I have been reticent to lay out any personal information, preferring to remain relatively anonymous, “a closed up sack” as the I-Ching puts it, while continuing to write, paint, and travel. My publisher insists that anonymity in the present era is as much of an illusion as the cult of the Rugged Individual: we are eternally tied to the rest of humanity for survival and long since noted in its information matrix, no place to hide or run away to, on top of which people want to know something of the author, one’s credentials for telling certain stories; they also want a cameo personality. “You must pretend you are the Literary Messiah,” she says, and all present laugh.
Years of association with her suggest that she is likely correct as usual, so I will take a shot, based on the Apostles’ Creed. “I believe in God the Father Almighty, maker of heaven and earth, and in J.P. Dooley…”J.P. Dooley is a California native, graduate of the University, classicist, anthropologist, surfer, and soldier of the Vietnam War; peacenik, hippie, fisherman, forester; diver, landscaper, postman, climber; musician, painter, world traveler, and writer of historical fiction. He lives off the grid, solar power and candles, where the pavement ends and the always-world begins.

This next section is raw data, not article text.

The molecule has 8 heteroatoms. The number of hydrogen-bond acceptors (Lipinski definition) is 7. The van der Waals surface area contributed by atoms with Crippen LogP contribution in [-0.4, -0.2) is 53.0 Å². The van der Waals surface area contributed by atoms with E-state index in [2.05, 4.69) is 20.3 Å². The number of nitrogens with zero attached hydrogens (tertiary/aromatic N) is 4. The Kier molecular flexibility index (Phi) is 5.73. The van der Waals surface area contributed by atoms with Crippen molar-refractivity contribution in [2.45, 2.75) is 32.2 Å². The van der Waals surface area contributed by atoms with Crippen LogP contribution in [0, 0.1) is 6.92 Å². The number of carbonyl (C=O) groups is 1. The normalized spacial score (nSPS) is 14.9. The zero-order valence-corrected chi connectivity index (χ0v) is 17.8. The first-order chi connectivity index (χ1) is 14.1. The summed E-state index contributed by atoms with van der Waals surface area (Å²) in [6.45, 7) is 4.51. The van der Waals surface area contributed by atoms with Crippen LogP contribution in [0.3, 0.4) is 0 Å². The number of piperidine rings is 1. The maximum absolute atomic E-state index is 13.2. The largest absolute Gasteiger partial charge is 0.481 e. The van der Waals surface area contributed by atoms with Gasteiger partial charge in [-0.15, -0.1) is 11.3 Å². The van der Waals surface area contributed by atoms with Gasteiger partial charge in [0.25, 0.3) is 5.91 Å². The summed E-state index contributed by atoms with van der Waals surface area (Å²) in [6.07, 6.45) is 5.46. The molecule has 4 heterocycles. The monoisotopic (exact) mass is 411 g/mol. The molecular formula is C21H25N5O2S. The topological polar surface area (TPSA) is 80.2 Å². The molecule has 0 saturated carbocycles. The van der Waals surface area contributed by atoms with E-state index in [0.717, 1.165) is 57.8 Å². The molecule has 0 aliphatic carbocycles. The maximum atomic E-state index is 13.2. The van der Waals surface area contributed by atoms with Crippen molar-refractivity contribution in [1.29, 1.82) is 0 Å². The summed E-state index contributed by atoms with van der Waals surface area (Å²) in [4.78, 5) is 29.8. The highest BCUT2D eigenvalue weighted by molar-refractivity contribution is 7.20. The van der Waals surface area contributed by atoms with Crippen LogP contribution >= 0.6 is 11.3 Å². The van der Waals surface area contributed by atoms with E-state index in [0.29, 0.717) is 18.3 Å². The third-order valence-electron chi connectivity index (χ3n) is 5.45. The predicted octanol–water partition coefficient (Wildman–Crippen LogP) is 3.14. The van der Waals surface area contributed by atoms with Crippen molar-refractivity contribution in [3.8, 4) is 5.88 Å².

“…and sitteth at the right hand of God, whence he commeth to judge (and write about) the quick and the dead. I believe in…”
His stories feature a constant mix of high and low: prurient lust and the transmigration of souls, the mind-trap of human incarnation and the sensuous freedom of being one with everything; the edges of reality–large other-dimensional beings with wings on their heads, fluid time, infinite space, the “Charlie Weaver Effect”—and that warm feeling of sitting close, bodies touching, laughing about nothing at all.
John Dooley is married and has two children and a cat. He’s a Virgo. He loves Europe and hopes to live there eventually. He remembers to have fun every day.
“It’s what I have to share: humorous, amazing, and mysterious things that will make you laugh, get your heart moving, and stimulate both the imagination and libido.”
Authors who influenced the telling of Getting High and its as yet un-named sequel include Harold Robbins, Robinson Jeffers, Bana Witt, John Steinbeck, Richard Brautigan, C. CE. Somerville and Martin Ross.